News

Understanding disc-related back pain

Pain intervention specialist offers insight, treatment

EDWARDSVILLE, LUZERNE COUNTY (WBRE/WYOU) - Nearly 66 million American adults suffer from back pain. The discomfort can be disabling. It's the leading cause of disability for people under 45 years of age. 

Back pain can result from injury like sprains and strains but sometimes it's because of problems with the spongy, soft tissue called discs within your spinal column. Eyewitness News Healthbeat Reporter Mark Hiller spoke with a pain intervention physician about disc problems and how to treat them.

Using a lumbar spinal column model, Commonwealth Health Dr. Fred Usoh, MD demonstrated how a healthy spine should work. But for many of us, our backs aren't in good working order. "Often at times, you have a back problem when there's a disc herniation," he said. 

Those discs, the shock absorbers between your vertebrae, can herniate, slip or bulge. You'll feel it when a disc pushes on a nerve root. "It irritates the nerve acutely. That tends to go for a long time." The discomfort can spread from your lower back to your lower extremities."The pain tends to go down the leg. Commonly we call this sciatica," said Dr. Usoh who added that "People have problems raising their leg. It can be very painful when you walk."

Pain, numbness, tingling or weakness from disc problems can also target your hip and other areas of the body. "If your herniation is higher up in the spine, it tends to go to the groin" said Dr. Usoh who often takes minimally invasive action with his patients when those nerves are so inflamed. "We can help this kind of pain by doing what we call interlaminar epidural steroid injection by going into this little space and deposit medication. Some goes down, some goes up."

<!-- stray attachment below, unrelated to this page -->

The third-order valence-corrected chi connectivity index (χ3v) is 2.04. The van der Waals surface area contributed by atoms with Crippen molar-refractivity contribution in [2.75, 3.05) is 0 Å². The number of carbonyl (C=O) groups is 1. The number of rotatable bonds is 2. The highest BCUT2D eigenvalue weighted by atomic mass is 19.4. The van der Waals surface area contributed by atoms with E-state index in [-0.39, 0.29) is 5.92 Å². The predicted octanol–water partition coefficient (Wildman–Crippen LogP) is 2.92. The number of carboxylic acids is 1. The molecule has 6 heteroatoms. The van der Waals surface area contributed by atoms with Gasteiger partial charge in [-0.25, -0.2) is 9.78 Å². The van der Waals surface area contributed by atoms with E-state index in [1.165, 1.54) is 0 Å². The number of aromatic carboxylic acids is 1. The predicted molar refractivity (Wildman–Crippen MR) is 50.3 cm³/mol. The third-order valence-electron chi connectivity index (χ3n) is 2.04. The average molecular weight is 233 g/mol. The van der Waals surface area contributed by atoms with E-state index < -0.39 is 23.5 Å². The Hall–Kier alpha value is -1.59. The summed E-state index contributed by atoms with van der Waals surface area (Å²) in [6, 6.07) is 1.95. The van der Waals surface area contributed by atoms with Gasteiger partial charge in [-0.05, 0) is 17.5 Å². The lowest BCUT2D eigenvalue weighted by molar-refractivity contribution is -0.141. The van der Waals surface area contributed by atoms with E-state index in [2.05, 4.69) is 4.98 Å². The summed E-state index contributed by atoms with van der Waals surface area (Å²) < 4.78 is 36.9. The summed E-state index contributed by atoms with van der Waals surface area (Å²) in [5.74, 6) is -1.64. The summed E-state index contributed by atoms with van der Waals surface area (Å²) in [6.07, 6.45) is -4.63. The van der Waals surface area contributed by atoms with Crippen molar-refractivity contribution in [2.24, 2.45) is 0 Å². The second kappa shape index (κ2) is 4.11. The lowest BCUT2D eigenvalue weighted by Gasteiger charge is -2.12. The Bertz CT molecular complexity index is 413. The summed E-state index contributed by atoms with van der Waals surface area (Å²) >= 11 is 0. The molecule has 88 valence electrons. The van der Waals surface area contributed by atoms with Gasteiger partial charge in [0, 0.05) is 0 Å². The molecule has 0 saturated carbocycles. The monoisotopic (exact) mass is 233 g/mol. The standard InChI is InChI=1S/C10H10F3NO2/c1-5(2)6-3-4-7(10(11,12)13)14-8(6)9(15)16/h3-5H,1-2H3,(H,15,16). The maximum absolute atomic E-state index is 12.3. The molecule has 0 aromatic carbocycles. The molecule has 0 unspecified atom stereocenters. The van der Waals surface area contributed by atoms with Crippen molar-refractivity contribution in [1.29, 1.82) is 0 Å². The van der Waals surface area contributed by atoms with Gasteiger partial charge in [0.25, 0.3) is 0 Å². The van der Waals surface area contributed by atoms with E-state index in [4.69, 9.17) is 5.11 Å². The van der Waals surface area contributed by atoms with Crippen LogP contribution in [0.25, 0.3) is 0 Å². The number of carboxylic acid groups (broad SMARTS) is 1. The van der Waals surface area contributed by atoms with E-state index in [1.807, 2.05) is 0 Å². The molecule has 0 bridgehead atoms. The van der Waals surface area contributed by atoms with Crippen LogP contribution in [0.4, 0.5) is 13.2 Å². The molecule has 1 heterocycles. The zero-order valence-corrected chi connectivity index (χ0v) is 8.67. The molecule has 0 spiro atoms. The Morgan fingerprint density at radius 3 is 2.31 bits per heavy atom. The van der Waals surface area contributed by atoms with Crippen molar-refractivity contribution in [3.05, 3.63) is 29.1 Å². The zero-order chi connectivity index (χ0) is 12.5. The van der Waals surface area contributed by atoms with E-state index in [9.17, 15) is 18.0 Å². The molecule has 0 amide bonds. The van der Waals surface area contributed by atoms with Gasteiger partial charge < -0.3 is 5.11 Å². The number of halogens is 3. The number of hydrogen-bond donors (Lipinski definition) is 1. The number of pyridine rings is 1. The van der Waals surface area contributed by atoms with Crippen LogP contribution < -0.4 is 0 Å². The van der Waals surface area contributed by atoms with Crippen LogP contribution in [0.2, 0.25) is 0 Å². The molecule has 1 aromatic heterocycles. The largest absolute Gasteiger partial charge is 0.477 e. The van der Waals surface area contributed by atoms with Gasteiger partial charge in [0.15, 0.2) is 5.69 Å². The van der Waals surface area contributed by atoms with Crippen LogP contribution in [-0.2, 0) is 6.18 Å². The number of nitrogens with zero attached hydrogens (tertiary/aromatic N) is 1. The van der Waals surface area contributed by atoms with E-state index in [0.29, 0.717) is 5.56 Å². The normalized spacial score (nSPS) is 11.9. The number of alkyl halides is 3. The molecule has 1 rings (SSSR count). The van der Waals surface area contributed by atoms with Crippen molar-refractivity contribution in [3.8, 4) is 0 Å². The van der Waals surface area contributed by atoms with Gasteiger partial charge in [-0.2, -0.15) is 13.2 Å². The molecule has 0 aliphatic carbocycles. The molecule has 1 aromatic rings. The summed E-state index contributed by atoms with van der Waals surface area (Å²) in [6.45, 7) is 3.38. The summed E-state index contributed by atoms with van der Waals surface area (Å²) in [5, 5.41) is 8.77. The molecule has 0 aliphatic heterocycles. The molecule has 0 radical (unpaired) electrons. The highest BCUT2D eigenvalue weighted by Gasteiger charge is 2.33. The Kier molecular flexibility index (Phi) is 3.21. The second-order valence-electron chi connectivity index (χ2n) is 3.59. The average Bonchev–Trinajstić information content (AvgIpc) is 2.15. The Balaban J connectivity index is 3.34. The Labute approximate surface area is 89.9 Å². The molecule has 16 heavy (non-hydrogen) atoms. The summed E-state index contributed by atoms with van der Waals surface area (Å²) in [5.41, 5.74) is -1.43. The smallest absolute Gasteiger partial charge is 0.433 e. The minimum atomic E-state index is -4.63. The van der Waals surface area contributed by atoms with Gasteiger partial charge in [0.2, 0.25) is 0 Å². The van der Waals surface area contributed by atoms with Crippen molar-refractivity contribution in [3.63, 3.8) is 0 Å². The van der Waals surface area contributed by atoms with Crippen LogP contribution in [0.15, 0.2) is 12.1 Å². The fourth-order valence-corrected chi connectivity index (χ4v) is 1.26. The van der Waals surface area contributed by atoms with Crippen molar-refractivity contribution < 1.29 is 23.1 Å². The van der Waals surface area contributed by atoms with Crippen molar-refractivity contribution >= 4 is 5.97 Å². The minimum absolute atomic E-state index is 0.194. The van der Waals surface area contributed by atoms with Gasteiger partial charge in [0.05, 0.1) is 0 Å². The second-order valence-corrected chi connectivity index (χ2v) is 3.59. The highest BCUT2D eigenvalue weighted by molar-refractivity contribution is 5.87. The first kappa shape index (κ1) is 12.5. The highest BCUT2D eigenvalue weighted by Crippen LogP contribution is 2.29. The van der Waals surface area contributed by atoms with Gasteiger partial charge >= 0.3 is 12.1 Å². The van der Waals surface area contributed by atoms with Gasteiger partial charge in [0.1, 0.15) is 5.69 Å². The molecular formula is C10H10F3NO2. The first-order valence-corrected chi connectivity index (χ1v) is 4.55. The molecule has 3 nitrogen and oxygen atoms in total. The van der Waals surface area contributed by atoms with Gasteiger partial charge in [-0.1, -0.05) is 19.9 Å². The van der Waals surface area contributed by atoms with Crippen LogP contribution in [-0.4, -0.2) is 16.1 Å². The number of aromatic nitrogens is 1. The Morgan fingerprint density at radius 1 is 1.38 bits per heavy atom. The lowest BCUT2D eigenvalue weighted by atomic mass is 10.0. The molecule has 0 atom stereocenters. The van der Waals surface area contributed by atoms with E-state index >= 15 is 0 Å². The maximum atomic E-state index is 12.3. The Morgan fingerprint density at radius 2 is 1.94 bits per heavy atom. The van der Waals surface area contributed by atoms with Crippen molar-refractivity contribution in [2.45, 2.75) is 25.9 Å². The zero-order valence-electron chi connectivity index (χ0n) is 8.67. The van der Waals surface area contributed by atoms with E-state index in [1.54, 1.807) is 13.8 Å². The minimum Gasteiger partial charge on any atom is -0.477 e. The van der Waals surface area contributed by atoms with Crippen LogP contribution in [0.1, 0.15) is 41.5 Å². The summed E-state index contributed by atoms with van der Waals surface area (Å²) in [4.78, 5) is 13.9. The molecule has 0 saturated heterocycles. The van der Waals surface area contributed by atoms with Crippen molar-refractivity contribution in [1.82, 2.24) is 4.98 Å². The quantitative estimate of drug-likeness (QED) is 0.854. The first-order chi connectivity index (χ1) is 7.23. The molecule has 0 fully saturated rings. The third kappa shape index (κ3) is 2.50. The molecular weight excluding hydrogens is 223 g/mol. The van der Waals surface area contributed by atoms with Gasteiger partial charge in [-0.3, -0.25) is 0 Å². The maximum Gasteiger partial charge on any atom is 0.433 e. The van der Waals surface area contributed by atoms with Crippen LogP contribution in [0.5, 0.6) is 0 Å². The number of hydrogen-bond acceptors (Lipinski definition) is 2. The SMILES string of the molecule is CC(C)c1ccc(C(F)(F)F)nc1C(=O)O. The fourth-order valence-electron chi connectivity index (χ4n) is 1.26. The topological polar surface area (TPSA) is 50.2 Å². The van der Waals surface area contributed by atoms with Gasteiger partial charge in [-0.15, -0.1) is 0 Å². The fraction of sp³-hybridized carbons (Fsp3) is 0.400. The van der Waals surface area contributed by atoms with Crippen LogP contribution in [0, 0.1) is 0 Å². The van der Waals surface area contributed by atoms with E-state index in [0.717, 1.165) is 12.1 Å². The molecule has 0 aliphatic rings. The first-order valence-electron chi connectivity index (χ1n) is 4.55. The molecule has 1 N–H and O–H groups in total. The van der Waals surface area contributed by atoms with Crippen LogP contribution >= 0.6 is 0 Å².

Interlaminar epidural steroid injections cool off inflamed nerves. Patients who receive the injections usually experience decreased pain and increased mobility. Physical therapy is often prescribed afterwards. "With time, the disc herniation will resolve itself and it gets better." In some cases, surgery is recommended to remove herniated discs.

What Dr. Usoh recommends to all of us is to take better care of ourselves. Spend less time sitting and slouching, lose excess pounds and exercise regularly to strengthen your back and core muscles.  
 


Don't Miss

  • Text Alerts
    Copyright 2018 Nexstar Broadcasting, Inc. All rights reserved. This material may not be published, broadcast, rewritten, or redistributed.
  • Spa Week
    Copyright 2018 Nexstar Broadcasting, Inc. All rights reserved. This material may not be published, broadcast, rewritten, or redistributed.
  • Community Appearance
    Copyright 2018 Nexstar Broadcasting, Inc. All rights reserved. This material may not be published, broadcast, rewritten, or redistributed.

Trending Stories

Latest News

Video Center